We became friends.

Duffy and I were medevaced out on the same chopper back to Dong Ha. But he went one way and me the other. He didn't come back out to the field. Nobody seemed to know what happened to him.

A few months later, my unit was choppered up to Cambodia, just over the border, to meet up with another group of Marines and help protect an artillery battery. Nixon was denying our troops were there. We made camp and dug in on a cleared-out knoll parallel to the big guns.

A Marine helicopter, attempting to deliver food, water, ammo and medical supplies to us, was shot out of the sky and tumbled head over teakettle down the side of the mountain and into the valley below.

It would take them three long days to make a successful drop.

In the meantime, they rationed out the water. It tasted like what you get out of a garden hose on a hot summer day. Add the malaria pills, and it tastes like you're drinking swimming pool water.

When you haven't eaten for three days, even C-rations sound good.

You can't call C-rations real food, per se. It's vacuum-sealed stuff in drab green tin cans left over from World War ll. Beans with frankfurter chunks in tomato sauce, beef in spiced sauce, beef slices with potatoes and gravy and, the worst of the bunch, ham and lima beans. We called it ham and expletives. It's awful stuff. Just a little better than prison meals.

I remember thinking that if those starving kids in Africa my grandmother used to tell me about when I didn't want to eat something on my plate were offered a big helping of C-rations, they would have said, "No, thanks."

I could have sold a hamburger over there for a hundred bucks!

The next morning, we were hot, tired, thirsty and hungry. Being up on that knoll gave us no shade. I was told to clean my rifle and get ready to go on patrol that night. I'm pulling gauze through the barrel, and up walks Duffy. And his big grin. We huddled up and talked the day away.

Duffy's plan for when he returned to "the world" was a simple one. Get a part-time job outside of the base they sent him to. Serve out the year he would have left in the Corps. Go back home and put a down payment on a dairy farm.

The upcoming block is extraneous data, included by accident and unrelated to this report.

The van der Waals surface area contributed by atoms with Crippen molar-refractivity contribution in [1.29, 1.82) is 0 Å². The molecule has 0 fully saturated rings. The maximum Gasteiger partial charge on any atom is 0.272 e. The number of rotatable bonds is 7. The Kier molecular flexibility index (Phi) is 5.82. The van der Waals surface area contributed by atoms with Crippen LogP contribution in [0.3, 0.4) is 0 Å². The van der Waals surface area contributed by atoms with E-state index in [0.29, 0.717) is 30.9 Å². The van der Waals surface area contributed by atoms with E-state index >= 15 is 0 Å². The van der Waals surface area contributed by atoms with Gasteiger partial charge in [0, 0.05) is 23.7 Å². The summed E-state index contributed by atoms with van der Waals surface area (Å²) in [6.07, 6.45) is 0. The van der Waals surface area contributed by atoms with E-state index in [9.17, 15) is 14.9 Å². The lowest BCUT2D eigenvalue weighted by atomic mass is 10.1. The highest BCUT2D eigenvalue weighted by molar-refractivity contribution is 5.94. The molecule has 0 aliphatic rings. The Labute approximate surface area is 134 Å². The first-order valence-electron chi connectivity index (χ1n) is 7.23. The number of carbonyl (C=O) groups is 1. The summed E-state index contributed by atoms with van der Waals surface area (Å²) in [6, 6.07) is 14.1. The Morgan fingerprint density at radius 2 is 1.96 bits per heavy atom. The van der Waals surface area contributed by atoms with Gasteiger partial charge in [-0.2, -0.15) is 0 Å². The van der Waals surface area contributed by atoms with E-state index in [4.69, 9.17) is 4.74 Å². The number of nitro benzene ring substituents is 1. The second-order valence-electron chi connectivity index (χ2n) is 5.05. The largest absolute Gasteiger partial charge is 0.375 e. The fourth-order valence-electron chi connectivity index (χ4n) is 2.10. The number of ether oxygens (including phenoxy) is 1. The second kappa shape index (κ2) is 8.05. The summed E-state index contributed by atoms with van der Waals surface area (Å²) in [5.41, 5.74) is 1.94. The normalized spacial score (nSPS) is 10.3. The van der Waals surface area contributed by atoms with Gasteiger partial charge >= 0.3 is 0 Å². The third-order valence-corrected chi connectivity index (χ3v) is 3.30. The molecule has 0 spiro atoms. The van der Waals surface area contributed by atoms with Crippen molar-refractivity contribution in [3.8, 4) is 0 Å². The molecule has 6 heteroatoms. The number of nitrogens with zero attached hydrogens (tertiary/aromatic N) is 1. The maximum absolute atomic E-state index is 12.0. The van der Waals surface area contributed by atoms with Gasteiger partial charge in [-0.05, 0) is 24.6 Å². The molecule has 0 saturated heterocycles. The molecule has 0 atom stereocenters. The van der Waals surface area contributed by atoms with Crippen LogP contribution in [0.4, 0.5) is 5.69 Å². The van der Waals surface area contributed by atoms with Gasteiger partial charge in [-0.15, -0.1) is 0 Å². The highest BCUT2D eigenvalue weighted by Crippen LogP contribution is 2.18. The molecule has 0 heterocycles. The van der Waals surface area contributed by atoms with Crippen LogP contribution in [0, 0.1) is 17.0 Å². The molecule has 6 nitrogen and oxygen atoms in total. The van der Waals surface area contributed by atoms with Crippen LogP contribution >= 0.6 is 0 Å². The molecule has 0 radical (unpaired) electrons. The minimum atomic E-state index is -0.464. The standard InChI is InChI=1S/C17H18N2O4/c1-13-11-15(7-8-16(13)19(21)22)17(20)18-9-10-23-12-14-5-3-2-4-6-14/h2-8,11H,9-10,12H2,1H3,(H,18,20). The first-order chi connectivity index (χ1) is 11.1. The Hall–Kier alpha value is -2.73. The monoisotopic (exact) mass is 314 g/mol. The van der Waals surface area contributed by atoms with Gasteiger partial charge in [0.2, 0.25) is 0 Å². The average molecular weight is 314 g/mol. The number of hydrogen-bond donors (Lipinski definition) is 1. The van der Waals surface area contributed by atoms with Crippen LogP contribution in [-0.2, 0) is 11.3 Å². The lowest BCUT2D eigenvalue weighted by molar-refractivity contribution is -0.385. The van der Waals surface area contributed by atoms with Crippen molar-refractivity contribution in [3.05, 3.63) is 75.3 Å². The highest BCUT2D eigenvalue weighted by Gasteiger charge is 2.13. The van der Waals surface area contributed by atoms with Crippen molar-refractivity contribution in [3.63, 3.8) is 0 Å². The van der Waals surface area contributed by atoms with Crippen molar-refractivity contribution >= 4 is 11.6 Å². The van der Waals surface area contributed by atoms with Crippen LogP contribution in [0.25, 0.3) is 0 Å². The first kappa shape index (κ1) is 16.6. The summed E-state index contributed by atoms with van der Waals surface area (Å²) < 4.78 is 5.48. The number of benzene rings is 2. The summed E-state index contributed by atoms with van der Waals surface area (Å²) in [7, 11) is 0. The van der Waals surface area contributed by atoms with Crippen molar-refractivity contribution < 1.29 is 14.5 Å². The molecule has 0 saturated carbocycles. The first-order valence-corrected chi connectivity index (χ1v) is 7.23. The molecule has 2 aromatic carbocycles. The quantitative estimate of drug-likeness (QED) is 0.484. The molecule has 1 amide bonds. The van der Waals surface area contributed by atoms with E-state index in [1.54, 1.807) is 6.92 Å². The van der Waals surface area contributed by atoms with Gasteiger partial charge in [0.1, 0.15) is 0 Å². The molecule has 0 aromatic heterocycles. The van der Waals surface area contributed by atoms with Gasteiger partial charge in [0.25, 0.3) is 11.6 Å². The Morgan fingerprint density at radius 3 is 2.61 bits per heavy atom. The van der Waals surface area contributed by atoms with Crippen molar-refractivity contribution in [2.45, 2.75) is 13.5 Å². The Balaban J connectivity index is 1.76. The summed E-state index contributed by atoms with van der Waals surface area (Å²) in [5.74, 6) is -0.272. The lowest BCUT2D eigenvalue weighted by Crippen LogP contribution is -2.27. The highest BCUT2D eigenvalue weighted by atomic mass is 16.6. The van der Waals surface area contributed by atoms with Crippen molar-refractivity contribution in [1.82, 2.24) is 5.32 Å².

He was convinced that being a dairy farmer was what God wanted him to do. So was his mother. She was going to move out of Duffy's older sister's home and come live with him. He had great love for his mother. She lived by the Bible. Duffy doubted his mom would ever marry again.

Furthermore, he had a theory that having cows around would keep him calm. Such was the case when his father abruptly left and never came back. It was just him and his mom. He told me that milking their cows had relaxed him.

Day 2 of nothing to eat. I had a plan. Get permission from Captain Fox for me to go outside the perimeter and shoot a rock ape. They're about 4 feet tall and kinda look like miniature gorillas. More tan in color. They were running all over the place.

I had found an old piece of tin just perfect for grilled "T-bone monkey." Duffy agreed to chop it up and cook it. We both reckoned that rock ape probably tasted like chicken. I remember Duffy saying, in his nasal-twanged Alabama drawl, "It kain't taste no worse than squirrel."

I shot a good-size ape within minutes.

After the fire got going, the monkey pieces started cooking. The smell ran across the top of the hill. In fact, it smelled like chicken kinda. Duffy was flipping the meat and whistling. We were on to something. Not long from now, he and I and some of our chosen few were gonna be chowing down on some monkey meat that was, hopefully, going to taste like chicken.

A crowd gathered. Duffy cut off a piece and stuck it in his mouth. While he was chewing it, he smiled and said, "Not bad." Hallelujah! Jubilantly, I yelled out, "Let the feast begin!"

I took a bite and swallowed it. It tasted as though the monkey was still alive. It was like ingesting stench. The glob hit my stomach and was on its way back up. The same for the chosen few. We all engaged in synchronized projectile urping. In between their internal eruptions, the guys were cursing me. It went on for a while.

Duffy never got sick. And from time to time, he went back over to the tin and nibbled. Iron guts, those Southern Baptists.

The next day, just before dusk, they made the supply drop. We were starving. Even ham and lima beans sounded good. For the rest of the time I was in Vietnam, they didn't let me forget about the monkey meal. Duffy was rotated back to the states a little before me. We lost touch. I called every Duffy in Tuscaloosa years ago. It was difficult in that I never knew his first name. No telling where he ended up.

Knowing Duffy, he got that farm and some cows. He's probably buried his mom by now. I don't know why, but I get the feeling that he's by himself. Sitting on his front porch and watching people go by. They may look over at him and see an aging man. He may have put on a few pounds. There's probably nothing about him that shows signs of the pure warrior he was known to be. Unless you get up close. Close enough to see that glare in his eyes.

Hey, Duffy, if you're out there, I hope you've been having a good life. If you ever get to feeling a little down, or if the demons show up, don't worry about nothin'. We got God on our side.

Bill Stamps spent four decades in the entertainment business before moving from Los Angeles to Cleveland, Tenn. Contact him at bill_stamps@aol.com or through Facebook.